Earth's End Fine Art


‘Earth’s End’, a series of fine art seascapes taken in western France, is an attempt to refresh how we should once again see the world, not through materialism and the conquest of environment – but through illustrating an almost archaic sense of what we once were; a people who lived off the land and sea, who took just enough to eat and sustain, and no more, of a people who formed community by working together and not apart.


The Curious Temptation of Colour

The light that sweeps across our solar system at 186,000 miles per second and breathes life upon our world, has a temperature beyond its warmth. Those photons bend and scatter in our atmosphere, warming and cooling as they go. Each day, every season, has a colour shift that we perceive, like the smell of cut grass, or the burning of winter wood.

Like your olfactory, open your eyes and your cerebrum will do the rest, it will bless those colours with a billion cross-referenced memories, and spit out an answer. Late afternoon in the autumn, a winter morning, the scattering of light, a prism, the ‘rayon vert’. Silver and gold…


Like Two Slabs of Grey

The sky rests upon the ocean. Some days it feels like a heavy weight, an oppressive force. On other’s, it slides across the surface like ice on a mirror, with an unnoticed lightness. But the sky sets the ocean’s mood. The beauty in documenting it, is in a fine paradoxical sliver. And the paradox is the horizon, because it is here where the sky and ocean meet, it is here we observe that heaviness or lightness.

The meeting of water is entanglement waiting to happen. Gas and liquid have their properties illuminated by photons. Two slabs of grey H2O sandwich a sliver of silver.

A couple of years ago, I upsticked, sold my house in the UK, and bought a new one on the coast of Finistère in western France, and when I can, I head there for a few weeks and indulge my passion in another way. I wanted to understand why the Bretons had such a close affinity with the sea, to examine this thing that seems to determine the way they think, like some new gene, a happy flaw in their D.N.A. And the only way to do that was to photograph the sea, explore the coast, understand the tides and the currents – to stare at the great Atlantic Ocean day after day, through the inclement weather and the fair, through seasons as they unfold, to connect with the monthly lunar cycle. And to photograph it all.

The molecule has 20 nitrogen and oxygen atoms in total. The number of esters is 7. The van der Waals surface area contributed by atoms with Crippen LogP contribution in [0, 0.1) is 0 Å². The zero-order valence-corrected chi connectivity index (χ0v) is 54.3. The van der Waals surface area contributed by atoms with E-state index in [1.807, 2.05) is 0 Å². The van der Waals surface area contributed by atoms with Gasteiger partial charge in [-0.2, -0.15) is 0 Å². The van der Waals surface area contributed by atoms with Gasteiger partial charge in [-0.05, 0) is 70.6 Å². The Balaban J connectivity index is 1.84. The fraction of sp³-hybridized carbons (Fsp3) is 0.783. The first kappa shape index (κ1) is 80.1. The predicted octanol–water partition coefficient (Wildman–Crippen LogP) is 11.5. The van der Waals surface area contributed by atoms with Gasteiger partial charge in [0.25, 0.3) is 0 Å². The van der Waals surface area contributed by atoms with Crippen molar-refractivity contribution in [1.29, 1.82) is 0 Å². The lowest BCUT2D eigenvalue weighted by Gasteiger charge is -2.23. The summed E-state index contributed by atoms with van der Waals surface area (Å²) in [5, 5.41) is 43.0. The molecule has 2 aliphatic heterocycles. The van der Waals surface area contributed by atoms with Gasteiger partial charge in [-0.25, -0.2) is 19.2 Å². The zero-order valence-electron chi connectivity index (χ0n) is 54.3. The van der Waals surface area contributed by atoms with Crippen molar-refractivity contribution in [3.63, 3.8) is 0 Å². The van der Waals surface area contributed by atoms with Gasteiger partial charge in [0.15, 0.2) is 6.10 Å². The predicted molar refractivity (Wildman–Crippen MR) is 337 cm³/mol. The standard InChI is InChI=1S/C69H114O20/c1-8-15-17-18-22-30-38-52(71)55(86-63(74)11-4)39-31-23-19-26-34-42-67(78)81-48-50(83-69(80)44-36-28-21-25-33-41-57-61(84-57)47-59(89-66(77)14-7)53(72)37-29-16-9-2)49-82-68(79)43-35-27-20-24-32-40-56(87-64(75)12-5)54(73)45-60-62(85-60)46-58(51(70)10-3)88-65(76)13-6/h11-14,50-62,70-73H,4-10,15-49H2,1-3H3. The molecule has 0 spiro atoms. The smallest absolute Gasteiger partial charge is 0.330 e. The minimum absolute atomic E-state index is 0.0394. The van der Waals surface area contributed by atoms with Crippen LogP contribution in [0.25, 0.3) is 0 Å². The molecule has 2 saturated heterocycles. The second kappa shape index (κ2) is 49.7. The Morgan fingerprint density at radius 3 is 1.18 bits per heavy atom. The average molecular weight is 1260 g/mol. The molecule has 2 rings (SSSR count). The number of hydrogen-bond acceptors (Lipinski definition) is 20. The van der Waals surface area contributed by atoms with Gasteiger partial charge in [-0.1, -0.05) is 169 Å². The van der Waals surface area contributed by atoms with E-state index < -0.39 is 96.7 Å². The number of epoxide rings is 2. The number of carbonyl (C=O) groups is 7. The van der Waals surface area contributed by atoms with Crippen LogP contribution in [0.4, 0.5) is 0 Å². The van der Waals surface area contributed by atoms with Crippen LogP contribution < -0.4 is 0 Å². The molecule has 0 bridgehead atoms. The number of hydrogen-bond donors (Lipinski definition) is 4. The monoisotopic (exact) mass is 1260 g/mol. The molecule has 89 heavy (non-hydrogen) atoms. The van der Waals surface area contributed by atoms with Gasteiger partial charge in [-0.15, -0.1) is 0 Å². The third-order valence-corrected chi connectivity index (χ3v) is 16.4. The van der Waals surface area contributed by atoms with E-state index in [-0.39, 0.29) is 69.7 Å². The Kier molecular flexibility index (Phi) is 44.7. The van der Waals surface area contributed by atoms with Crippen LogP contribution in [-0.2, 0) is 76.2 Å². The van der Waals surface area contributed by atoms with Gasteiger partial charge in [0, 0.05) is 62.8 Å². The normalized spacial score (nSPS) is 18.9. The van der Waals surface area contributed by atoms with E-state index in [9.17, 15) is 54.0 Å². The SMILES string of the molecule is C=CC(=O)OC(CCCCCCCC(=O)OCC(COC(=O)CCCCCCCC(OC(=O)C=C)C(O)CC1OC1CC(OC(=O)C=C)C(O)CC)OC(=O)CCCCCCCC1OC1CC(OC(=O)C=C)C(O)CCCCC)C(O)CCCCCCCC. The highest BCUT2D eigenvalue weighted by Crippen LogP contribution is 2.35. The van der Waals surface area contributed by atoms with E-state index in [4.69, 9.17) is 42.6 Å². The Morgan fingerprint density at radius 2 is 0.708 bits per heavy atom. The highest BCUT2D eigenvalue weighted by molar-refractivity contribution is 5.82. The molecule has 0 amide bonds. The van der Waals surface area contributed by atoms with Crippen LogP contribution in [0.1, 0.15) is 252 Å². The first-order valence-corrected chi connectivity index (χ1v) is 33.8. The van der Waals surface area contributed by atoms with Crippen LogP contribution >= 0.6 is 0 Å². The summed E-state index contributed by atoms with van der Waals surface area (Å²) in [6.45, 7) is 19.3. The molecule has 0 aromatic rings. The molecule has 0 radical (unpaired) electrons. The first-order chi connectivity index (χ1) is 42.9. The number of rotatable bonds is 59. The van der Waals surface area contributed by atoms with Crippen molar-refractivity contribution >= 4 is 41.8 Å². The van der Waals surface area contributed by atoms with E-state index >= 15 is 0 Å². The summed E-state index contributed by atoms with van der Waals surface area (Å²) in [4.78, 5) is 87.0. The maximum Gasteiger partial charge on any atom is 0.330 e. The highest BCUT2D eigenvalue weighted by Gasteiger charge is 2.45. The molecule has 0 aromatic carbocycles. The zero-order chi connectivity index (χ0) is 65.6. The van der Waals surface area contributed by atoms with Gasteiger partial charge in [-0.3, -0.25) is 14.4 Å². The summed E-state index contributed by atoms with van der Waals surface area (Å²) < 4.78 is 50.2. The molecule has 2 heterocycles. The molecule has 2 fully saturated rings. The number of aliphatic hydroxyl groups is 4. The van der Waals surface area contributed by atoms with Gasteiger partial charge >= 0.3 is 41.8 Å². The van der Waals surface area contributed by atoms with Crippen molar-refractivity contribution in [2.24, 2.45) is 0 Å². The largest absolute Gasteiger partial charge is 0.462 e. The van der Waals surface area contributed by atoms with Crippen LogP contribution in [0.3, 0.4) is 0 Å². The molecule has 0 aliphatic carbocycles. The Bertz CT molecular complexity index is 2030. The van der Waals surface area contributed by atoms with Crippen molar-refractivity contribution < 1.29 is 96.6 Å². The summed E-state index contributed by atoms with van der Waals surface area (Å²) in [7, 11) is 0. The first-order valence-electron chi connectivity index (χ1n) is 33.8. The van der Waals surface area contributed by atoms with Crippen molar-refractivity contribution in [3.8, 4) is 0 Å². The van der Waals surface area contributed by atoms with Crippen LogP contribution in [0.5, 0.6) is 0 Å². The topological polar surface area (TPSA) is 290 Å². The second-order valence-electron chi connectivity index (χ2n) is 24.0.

This Constant Renewal

The ocean is an ever-moving thing. Its momentum driven by a billion chaotic correlations that make manifest this thing called ‘constant change’. A mild tropical downpour in the Caribbean Sea will, some weeks later, lap upon a shoreline 5,000 miles away. The pull of the sun on our moon and its consequential tug on the blue planet, will over a billion years, erode granite outcrops back to nothing; a reductive vestigial smoothing.

Each wave is a snowflake, unique and spectacular. If our atmosphere is the planet’s lungs, its waves are resting muscles which occasionally flex.

These images were taken over a three year period, through harsh winter storms and sultry September days.

Photography is a singular, selfish, lonely pursuit. It’s a self-driven endeavor that requires you to energise the moment in front of you – no one else can do that. And never more so than when what you really want is to stay in bed, or get out of the rain. Most days are dog days, (though even they have their special charm) but photography is an exploration, and it forces you by its seductive nature to endure, because you can become witness to the unseen. And that is what makes my clock tick, be it lunar or circadian.

Created By
Martin Middlebrook


© Martin Middlebrook | All Rights Reserved

Report Abuse

If you feel that this video content violates the Adobe Terms of Use, you may report this content by filling out this quick form.

To report a Copyright Violation, please follow Section 17 in the Terms of Use.